"Many species of shorebirds that migrate to the Arctic each year to breed their young will lose substantial amounts of their summer habitat to climate change, and the biggest losses in the coming decades will be in Alaska and neighboring parts of Russia, new research concludes.
By 2070, higher temperatures brought on by climate change will eliminate important Arctic breeding habitat for at least two-thirds of the 24 bird species evaluated in a study published in the journal Global Change Biology, scientists predicted. Some species, like the Pacific golden plover and the red phalarope, are on track to lose nearly all of the suitable Arctic conditions they use in the summer, according to the study.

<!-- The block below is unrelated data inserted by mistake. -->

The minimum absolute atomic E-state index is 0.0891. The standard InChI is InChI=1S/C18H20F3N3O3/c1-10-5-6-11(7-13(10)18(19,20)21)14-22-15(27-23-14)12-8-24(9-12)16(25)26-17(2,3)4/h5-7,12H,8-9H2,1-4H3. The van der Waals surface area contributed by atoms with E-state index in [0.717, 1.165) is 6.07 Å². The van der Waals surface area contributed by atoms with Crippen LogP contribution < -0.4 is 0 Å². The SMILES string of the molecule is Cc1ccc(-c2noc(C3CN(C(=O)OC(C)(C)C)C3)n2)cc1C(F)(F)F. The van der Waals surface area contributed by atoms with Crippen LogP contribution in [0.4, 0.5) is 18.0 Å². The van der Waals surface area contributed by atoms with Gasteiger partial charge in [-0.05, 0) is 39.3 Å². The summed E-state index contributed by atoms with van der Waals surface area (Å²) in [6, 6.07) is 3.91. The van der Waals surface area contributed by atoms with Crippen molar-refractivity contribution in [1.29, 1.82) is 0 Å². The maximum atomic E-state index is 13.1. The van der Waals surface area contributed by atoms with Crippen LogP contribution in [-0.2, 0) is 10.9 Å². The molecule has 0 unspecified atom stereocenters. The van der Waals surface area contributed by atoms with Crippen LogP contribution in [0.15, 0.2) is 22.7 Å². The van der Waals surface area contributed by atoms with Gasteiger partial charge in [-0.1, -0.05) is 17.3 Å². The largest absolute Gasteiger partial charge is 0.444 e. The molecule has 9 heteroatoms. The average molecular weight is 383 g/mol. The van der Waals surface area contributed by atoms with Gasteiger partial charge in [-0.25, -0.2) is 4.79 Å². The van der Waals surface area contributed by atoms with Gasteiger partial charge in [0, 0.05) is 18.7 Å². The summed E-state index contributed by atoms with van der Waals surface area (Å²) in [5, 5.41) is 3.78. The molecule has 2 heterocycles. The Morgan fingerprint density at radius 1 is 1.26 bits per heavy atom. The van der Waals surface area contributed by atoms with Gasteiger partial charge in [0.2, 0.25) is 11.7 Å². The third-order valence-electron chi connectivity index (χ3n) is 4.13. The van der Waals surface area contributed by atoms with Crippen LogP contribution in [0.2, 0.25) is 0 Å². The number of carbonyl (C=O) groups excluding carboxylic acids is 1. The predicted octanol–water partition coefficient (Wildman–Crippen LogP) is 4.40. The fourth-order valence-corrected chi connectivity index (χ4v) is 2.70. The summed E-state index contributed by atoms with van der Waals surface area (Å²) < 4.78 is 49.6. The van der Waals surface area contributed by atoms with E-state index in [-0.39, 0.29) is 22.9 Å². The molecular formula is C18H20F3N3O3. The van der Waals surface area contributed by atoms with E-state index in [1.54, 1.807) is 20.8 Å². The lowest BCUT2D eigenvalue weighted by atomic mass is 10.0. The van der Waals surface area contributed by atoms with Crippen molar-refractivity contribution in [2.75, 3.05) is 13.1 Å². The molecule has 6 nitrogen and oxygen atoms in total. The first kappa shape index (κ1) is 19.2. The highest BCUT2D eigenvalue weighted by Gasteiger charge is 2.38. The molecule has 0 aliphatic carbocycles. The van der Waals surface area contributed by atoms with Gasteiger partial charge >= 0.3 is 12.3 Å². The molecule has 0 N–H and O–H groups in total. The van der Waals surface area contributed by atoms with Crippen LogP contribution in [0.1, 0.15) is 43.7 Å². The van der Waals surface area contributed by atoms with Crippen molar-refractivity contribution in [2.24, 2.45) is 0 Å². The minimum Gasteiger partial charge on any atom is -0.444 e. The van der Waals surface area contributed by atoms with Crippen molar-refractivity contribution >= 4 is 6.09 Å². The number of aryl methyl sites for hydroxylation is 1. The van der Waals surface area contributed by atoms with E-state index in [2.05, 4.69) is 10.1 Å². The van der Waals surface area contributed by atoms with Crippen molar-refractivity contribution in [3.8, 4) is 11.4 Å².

The study was led by scientists at Australia's University of Queensland and co-authored by scientists in Alaska, Norway, Russia and Denmark. It projects habitat conditions based on two different climate scenarios — an optimistic one that assumes greenhouse gas emissions will peak in 2040 and then decline, and a more aggressive warming scenario that assumes that greenhouse gas emissions will continue on their current trajectory."